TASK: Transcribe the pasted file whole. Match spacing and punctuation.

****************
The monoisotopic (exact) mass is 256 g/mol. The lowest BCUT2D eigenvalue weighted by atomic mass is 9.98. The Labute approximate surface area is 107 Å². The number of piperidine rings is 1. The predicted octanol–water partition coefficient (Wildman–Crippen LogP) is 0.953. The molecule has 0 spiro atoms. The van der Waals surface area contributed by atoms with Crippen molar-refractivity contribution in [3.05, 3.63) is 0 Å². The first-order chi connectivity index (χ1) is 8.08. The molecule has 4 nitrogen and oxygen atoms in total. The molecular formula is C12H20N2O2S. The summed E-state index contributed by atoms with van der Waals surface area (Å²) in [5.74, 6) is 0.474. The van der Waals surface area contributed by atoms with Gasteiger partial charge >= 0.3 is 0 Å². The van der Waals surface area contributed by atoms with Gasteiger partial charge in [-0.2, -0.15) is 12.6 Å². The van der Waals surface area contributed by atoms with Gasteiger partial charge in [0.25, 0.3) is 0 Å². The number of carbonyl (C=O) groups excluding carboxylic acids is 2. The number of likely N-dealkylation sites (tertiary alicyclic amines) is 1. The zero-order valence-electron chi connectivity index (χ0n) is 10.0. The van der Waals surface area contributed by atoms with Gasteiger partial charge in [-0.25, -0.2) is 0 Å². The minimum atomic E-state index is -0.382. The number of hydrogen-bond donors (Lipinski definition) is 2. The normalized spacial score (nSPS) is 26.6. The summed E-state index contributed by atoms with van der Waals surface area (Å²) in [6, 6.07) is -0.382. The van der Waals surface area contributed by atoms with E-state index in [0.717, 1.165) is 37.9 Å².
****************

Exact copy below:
The monoisotopic (exact) mass is 256 g/mol. The lowest BCUT2D eigenvalue weighted by atomic mass is 9.98. The Labute approximate surface area is 107 Å². The number of piperidine rings is 1. The predicted octanol–water partition coefficient (Wildman–Crippen LogP) is 0.953. The molecule has 0 spiro atoms. The van der Waals surface area contributed by atoms with Crippen molar-refractivity contribution in [3.05, 3.63) is 0 Å². The first-order chi connectivity index (χ1) is 8.08. The molecule has 4 nitrogen and oxygen atoms in total. The molecular formula is C12H20N2O2S. The summed E-state index contributed by atoms with van der Waals surface area (Å²) in [5.74, 6) is 0.474. The van der Waals surface area contributed by atoms with Gasteiger partial charge >= 0.3 is 0 Å². The van der Waals surface area contributed by atoms with Gasteiger partial charge in [-0.2, -0.15) is 12.6 Å². The van der Waals surface area contributed by atoms with Gasteiger partial charge in [0.25, 0.3) is 0 Å². The number of carbonyl (C=O) groups excluding carboxylic acids is 2. The number of likely N-dealkylation sites (tertiary alicyclic amines) is 1. The zero-order valence-electron chi connectivity index (χ0n) is 10.0. The van der Waals surface area contributed by atoms with Gasteiger partial charge in [-0.25, -0.2) is 0 Å². The minimum atomic E-state index is -0.382. The number of hydrogen-bond donors (Lipinski definition) is 2. The normalized spacial score (nSPS) is 26.6. The summed E-state index contributed by atoms with van der Waals surface area (Å²) in [6, 6.07) is -0.382. The van der Waals surface area contributed by atoms with E-state index in [0.717, 1.165) is 37.9 Å².